Antoni Gaudi (1852-1926) remains the most emblematic architect of Catalan Modernism. Gaudi revolutionized architecture with his unique, distinctive designs that incorporated mosaics and impressive levels of detail. Many people assume that his out-of-the-box thinking and unique creativity could have been attributed to regular cannabis use.
Lucky for those passing through Barcelona, most of his work is concentrated in the city. For any appreciator of art and all things extraordinarily unusual, it would be a great shame to miss the chance to check out his works. His contributions to Barcelona are far too vast to include in one blog post. However, below are some of my personal favorites and most impressive works of Antoni Gaudi.
La Pedrera was one of Gaudi’s major projects commissioned by Pere Milà i Camps. This home, like all of his designs, boasts some pretty unusual characteristics. The wave-like walls seem to loosely envelope the building’s towering five stories. Oriented around two rounded courtyards, the structure incorporates stone, brick, and cast-iron columns. The upper-level of the house is covered in white tile, making it reminiscent of snow covered rolling hills. A visit inside reveals a number of luxurious treasures, including an interior courtyard and staircase with roof access.
Casa Batlló is often affectionately called Casa dels Ossos (House of Bones) by the locals for its skeletal-like qualities. Visitors are allowed access to the loft, the well, the roof, and the noble floor (the largest floor in the house complete with animalistic décor and a mushroom shaped fireplace). The roof is lined with a reptilian spine, decorated in classic Gaudi-style mosaics. The outside of the house truly is visceral, with almost-creepy windows standing out against its brightly colored exterior. It is considered to be one of Gaudi’s greatest masterpieces.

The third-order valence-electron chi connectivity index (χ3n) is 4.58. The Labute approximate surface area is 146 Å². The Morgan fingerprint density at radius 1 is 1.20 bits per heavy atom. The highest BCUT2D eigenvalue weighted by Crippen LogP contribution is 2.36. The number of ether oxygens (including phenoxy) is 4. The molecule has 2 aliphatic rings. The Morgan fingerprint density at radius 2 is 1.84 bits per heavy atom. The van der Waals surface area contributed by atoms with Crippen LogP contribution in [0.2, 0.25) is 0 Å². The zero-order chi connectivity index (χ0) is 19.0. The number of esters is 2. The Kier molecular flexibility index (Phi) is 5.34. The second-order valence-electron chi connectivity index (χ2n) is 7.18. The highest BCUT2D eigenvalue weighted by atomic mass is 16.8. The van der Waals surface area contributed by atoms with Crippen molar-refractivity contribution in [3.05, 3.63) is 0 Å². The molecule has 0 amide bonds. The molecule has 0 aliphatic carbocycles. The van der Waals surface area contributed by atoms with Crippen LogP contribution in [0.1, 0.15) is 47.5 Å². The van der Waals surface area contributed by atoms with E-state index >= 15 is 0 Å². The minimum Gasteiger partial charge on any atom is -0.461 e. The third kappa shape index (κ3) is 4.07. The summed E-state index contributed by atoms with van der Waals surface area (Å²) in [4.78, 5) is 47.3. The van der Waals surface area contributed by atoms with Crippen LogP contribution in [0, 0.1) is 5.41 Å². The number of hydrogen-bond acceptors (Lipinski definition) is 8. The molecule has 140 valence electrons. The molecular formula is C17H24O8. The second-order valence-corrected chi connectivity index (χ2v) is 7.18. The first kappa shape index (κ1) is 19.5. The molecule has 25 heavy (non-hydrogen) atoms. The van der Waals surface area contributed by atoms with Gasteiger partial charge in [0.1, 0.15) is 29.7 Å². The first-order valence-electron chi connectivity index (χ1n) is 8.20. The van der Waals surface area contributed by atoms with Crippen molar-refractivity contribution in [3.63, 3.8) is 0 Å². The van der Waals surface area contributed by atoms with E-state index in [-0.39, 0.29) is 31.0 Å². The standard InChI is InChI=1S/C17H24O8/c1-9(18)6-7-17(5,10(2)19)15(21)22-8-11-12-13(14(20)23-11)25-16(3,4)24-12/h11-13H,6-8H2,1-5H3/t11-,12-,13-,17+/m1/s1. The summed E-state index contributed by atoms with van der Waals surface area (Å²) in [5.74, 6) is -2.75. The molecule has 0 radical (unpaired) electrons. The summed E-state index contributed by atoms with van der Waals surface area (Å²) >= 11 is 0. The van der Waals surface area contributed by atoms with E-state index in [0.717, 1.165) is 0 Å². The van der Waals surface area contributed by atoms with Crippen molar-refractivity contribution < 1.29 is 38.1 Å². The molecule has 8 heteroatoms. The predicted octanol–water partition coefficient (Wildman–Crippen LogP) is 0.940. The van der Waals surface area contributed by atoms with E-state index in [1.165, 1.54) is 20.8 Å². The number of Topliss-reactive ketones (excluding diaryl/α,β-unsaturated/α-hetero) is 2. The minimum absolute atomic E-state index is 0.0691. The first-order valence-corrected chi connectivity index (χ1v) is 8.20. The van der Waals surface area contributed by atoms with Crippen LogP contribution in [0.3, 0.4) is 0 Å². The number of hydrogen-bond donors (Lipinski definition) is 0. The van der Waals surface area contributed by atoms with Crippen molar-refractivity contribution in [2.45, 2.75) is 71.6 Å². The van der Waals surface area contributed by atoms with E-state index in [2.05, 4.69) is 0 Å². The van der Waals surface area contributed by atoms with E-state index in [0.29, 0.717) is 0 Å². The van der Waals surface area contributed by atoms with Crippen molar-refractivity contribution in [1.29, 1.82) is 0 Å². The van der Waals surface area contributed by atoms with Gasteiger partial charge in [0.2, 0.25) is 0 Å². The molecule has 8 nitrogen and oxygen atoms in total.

Antoni Gaudi’s magnum opus, Sagrada Familia, is internationally famed for being both incredibly beautiful and tragically unfinished. More formally known as Basílica i Temple Expiatori de la Sagrada Família, Gaudi began the project in the early 1880s and worked on it up until his death in 1926. However, by the time that he died only a quarter of the construction was completed! Sagrada Familia is so intricate, with its gothic influences, soaring towers, and Gaudi’s signature attention to detail, that construction isn’t anticipated to be completed until the mid-2020s or later. It is arguably one of the most significant constructions in all of Spain, and a visit to Barcelona would not be complete without a visit to Sagrada Familia. Once completed, it will be the largest Cathedral in the world!
Entering Park Güell is like being teleported into a Doctor Suess book. Construction in the area began with the intention of inaugurating a one-of-a-kind housing development in an area with fresh air and incredible views of the city, but the plans ultimately flopped. It is now home to one of the most impressive parks with the most beautiful gardens in Barcelona, all of which are accented by Gaudi’s matchless touches. The park is also home to the Gaudi House Museum. While he did not personally design the house, he did add some of his personal charm and lived there with his family prior to his death in 1926. Gaudi’s signature brightly-colored, intricate mosaics seem to jump out at you everywhere. The famous mosaic salamander greets visitors at the front gate, and the main terrace is framed by a long bench in the form of a sea serpent. Give yourself a couple of hours to wander the park and take pictures, and don’t forget to bring a bottle of water during the summer months!
Many of these sites have websites offering reduced pricing for students and tickets purchased online in advance. As of October 2013, Park Güell will begin charging admission for the first time.
Have you ever visited any of the works of Antoni Gaudi? Leave us a question or comment below!